Only On Martha’s Vineyard
I ran to catch up to Lisa and explained the situation. What was to be done? We weren’t going to get our lobster bisque but we were still on Martha’s Vineyard, we were still in Menemsha, and it was still promising to be a glorious sunset. Lisa and I shrugged and decided to walk down toward the Menemsha Texaco in the hopes of finding some chips or popcorn or any snack food that tickled our fancy.
Due to poor planning on my part, I had just foraged for my dinner at a gas station the night before and I wasn’t thrilled about doing it again, but there are worse things than eating popcorn on a Martha’s Vineyard beach. I decided to stay positive and laugh it off. Lisa and I poked our heads through the window of the Menemsha Texaco Station and perused their wares. Plain salted popcorn? Cape Cod Chips? Pretzels? We commented back and forth giving pros and cons to each choice when we heard a voice behind us say, “The best we can offer you is grilled cheese sandwiches.”
Menemsha Has The Best Grilled Cheese Sandwiches
“Pardon?” I asked. I turned around to see a middle aged man wearing a slightly frayed straw hat on his head and a pleasant smile on his kind face. “All we can offer you is a grilled cheese sandwich,” he repeated. I was confused. Did he own Menemsha Texaco? Was this a new menu offering? The island had been more than a little off the wall this season with eratic hours, limited menus, outdoor eating, pop-up trucks. Discovering that Menemsha Texaco now served grilled cheese did not sound out of the realm of possibilities. “I love grilled cheese sandwiches!” I said. Lisa chimed in, “Yeah! Who doesn’t love a grilled cheese?” The man continued, “Well, my wife Mary and I are having grilled cheese for dinner and you are more than welcome to join us!” I was beaming. “That’s so awesome!” Lisa and I said in unison. “Thank you so much!” The man nodded and with a courteous “Follow me!” we headed toward the docks.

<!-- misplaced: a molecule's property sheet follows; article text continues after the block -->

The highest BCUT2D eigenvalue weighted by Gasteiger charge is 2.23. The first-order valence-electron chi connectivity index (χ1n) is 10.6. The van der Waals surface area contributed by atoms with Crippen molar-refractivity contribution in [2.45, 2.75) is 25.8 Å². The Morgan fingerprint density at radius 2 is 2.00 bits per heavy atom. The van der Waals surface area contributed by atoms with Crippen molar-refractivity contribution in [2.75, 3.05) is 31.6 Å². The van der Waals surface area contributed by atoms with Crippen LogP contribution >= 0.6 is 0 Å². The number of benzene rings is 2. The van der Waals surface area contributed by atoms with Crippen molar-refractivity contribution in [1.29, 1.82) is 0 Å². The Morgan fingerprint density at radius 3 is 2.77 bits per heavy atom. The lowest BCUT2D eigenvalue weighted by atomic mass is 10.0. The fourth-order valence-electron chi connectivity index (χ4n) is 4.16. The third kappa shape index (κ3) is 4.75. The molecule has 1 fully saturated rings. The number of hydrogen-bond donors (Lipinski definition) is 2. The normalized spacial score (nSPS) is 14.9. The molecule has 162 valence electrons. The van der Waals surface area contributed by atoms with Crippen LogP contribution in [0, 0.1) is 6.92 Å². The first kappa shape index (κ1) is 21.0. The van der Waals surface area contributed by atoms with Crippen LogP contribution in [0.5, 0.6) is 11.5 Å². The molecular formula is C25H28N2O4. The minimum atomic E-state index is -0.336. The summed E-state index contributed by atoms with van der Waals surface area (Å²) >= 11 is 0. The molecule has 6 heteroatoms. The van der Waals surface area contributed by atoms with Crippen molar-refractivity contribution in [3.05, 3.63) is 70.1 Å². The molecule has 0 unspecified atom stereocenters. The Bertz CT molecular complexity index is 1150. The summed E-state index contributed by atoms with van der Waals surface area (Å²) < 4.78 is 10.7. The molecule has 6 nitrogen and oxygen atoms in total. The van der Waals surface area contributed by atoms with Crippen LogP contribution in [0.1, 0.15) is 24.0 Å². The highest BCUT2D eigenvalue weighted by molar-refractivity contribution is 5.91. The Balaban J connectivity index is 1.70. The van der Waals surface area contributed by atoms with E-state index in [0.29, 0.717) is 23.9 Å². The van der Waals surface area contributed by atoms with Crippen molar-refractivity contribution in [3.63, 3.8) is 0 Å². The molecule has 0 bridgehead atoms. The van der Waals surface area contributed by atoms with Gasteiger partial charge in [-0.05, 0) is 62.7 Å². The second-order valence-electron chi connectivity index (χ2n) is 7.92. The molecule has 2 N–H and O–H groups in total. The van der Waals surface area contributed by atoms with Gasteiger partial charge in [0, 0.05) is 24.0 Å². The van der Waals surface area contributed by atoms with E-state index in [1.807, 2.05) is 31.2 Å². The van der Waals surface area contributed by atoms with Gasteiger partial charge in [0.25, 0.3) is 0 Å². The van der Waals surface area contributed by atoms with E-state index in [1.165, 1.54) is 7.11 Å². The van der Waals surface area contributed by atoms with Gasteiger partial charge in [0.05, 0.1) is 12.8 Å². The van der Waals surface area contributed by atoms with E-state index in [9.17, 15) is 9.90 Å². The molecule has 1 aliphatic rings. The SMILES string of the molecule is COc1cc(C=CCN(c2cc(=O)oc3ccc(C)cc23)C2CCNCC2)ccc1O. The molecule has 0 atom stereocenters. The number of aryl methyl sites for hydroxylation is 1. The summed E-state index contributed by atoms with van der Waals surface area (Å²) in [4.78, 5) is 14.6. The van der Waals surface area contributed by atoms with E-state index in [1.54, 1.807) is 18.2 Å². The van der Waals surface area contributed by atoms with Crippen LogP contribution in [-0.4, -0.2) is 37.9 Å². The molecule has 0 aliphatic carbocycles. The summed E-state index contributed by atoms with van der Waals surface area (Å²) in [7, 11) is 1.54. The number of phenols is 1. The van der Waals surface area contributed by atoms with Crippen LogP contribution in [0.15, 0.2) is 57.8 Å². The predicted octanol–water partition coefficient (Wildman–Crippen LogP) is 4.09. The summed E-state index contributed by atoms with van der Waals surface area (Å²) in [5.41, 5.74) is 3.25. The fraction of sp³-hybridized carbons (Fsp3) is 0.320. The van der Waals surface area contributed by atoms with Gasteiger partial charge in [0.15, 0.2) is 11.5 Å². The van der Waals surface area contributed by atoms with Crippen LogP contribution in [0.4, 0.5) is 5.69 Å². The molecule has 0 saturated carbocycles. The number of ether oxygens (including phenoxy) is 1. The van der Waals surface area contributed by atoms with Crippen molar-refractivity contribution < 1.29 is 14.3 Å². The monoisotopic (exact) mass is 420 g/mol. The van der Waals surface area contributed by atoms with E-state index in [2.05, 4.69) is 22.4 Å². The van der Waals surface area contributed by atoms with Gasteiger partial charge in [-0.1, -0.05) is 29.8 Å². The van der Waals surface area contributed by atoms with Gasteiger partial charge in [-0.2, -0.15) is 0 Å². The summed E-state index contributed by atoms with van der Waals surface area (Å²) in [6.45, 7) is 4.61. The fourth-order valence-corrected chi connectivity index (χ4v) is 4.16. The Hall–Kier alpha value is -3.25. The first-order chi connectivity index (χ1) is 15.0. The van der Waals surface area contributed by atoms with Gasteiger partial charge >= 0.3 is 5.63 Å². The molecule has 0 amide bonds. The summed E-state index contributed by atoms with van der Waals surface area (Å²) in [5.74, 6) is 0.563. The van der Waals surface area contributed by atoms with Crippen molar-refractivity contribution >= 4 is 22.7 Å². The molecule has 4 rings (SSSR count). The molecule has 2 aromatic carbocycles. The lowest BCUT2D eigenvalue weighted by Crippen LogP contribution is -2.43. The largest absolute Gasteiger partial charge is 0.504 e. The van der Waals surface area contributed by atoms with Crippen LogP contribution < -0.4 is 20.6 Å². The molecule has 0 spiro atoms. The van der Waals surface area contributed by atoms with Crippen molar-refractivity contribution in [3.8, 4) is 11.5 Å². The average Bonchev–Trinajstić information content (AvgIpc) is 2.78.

I’m not sure where she came in from but the man’s wife, Mary, was a gregarious ball of energy that seemed to swoop in out of nowhere when we hit the base of the dock. Where are we going? I thought to myself. At first, I thought we were heading toward a car in the parking lot but when the lot was behind us and we were clapping our sandals down the wooden planks of the Menemsha pier, I knew that wasn’t the case. We were headed for a boat.
Mary stepped down into a pontoon dinghy, Lisa followed, and then myself. The man stepped in last and it was then that I realized that I didn’t even know his name nor did he know ours. I extended my hand, “My name is Crispin by the way and this is Lisa.” He shook it. “I’m Brewster and this is my wife Mary.” The cautious city dweller in me was somewhat relieved at knowing my hosts’ names. Let’s not forget, I do write murder mysteries and that voice is always in the back of my head. “This is really nice of you!” I said. “So, where is your boat?” Mary swung her arm up over her head in a sweeping motion toward the outer harbour. “She’s just out there. If we can make it out through the current in the channel, we’ll be fine!” she laughed. The current was strong in the channel. Menemsha is known for it. As we rounded the breakwater, our destination came into view: Frenesi—a sailboat and a beauty.
Mary climbed the ladder on the side of Frenesi and we all followed in turn. Mary disappeared almost immediately below decks while Lisa and I folded out the seat cushions in the cockpit and Brewster tied the dinghy to the stern. “Do you need any help down their Mary?” Brewster asked. “Seeing as I just kind of threw this party upon you!” he laughed. Mary who always seemed to be smiling, “I love it! Besides, we have all of this food to use up before we go home tomorrow—so this is perfect. You guys just relax.”